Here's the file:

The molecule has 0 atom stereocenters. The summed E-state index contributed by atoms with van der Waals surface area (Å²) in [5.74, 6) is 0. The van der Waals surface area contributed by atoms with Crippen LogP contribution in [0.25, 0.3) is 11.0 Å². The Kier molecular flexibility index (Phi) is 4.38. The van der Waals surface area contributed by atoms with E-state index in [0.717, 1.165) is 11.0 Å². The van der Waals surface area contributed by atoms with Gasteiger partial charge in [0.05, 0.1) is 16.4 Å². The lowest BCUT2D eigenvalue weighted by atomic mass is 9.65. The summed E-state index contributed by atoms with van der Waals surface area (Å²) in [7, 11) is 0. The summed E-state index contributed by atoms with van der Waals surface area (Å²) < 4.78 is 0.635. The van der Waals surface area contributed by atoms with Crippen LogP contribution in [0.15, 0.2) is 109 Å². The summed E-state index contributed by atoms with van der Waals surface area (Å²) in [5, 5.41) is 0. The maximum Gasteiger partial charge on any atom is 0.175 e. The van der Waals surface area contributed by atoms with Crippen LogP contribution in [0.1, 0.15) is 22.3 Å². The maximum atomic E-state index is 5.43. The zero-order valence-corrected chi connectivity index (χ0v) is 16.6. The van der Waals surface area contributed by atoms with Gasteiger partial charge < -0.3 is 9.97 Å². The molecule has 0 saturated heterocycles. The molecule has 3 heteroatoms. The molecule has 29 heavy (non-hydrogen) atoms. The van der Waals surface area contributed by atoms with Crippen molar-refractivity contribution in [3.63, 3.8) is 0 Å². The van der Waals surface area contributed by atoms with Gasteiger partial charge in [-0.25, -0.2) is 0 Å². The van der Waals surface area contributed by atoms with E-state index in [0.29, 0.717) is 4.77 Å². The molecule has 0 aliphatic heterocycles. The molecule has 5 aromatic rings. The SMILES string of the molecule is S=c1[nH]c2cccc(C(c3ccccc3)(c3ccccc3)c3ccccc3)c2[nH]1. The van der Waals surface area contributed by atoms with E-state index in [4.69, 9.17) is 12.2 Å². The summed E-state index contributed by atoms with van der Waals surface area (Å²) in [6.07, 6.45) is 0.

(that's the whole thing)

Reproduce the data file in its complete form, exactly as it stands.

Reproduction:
The molecule has 0 atom stereocenters. The summed E-state index contributed by atoms with van der Waals surface area (Å²) in [5.74, 6) is 0. The van der Waals surface area contributed by atoms with Crippen LogP contribution in [0.25, 0.3) is 11.0 Å². The Kier molecular flexibility index (Phi) is 4.38. The van der Waals surface area contributed by atoms with E-state index in [0.717, 1.165) is 11.0 Å². The van der Waals surface area contributed by atoms with Gasteiger partial charge in [0.05, 0.1) is 16.4 Å². The lowest BCUT2D eigenvalue weighted by atomic mass is 9.65. The summed E-state index contributed by atoms with van der Waals surface area (Å²) in [7, 11) is 0. The summed E-state index contributed by atoms with van der Waals surface area (Å²) < 4.78 is 0.635. The van der Waals surface area contributed by atoms with Crippen LogP contribution in [0.15, 0.2) is 109 Å². The summed E-state index contributed by atoms with van der Waals surface area (Å²) in [5, 5.41) is 0. The maximum Gasteiger partial charge on any atom is 0.175 e. The van der Waals surface area contributed by atoms with Crippen LogP contribution in [0.1, 0.15) is 22.3 Å². The maximum atomic E-state index is 5.43. The zero-order valence-corrected chi connectivity index (χ0v) is 16.6. The van der Waals surface area contributed by atoms with Gasteiger partial charge < -0.3 is 9.97 Å². The molecule has 0 saturated heterocycles. The molecule has 3 heteroatoms. The molecule has 29 heavy (non-hydrogen) atoms. The van der Waals surface area contributed by atoms with Crippen molar-refractivity contribution in [3.63, 3.8) is 0 Å². The van der Waals surface area contributed by atoms with Gasteiger partial charge in [-0.25, -0.2) is 0 Å². The van der Waals surface area contributed by atoms with E-state index in [0.29, 0.717) is 4.77 Å². The molecule has 0 aliphatic heterocycles. The molecule has 5 aromatic rings. The SMILES string of the molecule is S=c1[nH]c2cccc(C(c3ccccc3)(c3ccccc3)c3ccccc3)c2[nH]1. The van der Waals surface area contributed by atoms with E-state index in [4.69, 9.17) is 12.2 Å². The summed E-state index contributed by atoms with van der Waals surface area (Å²) in [6.07, 6.45) is 0.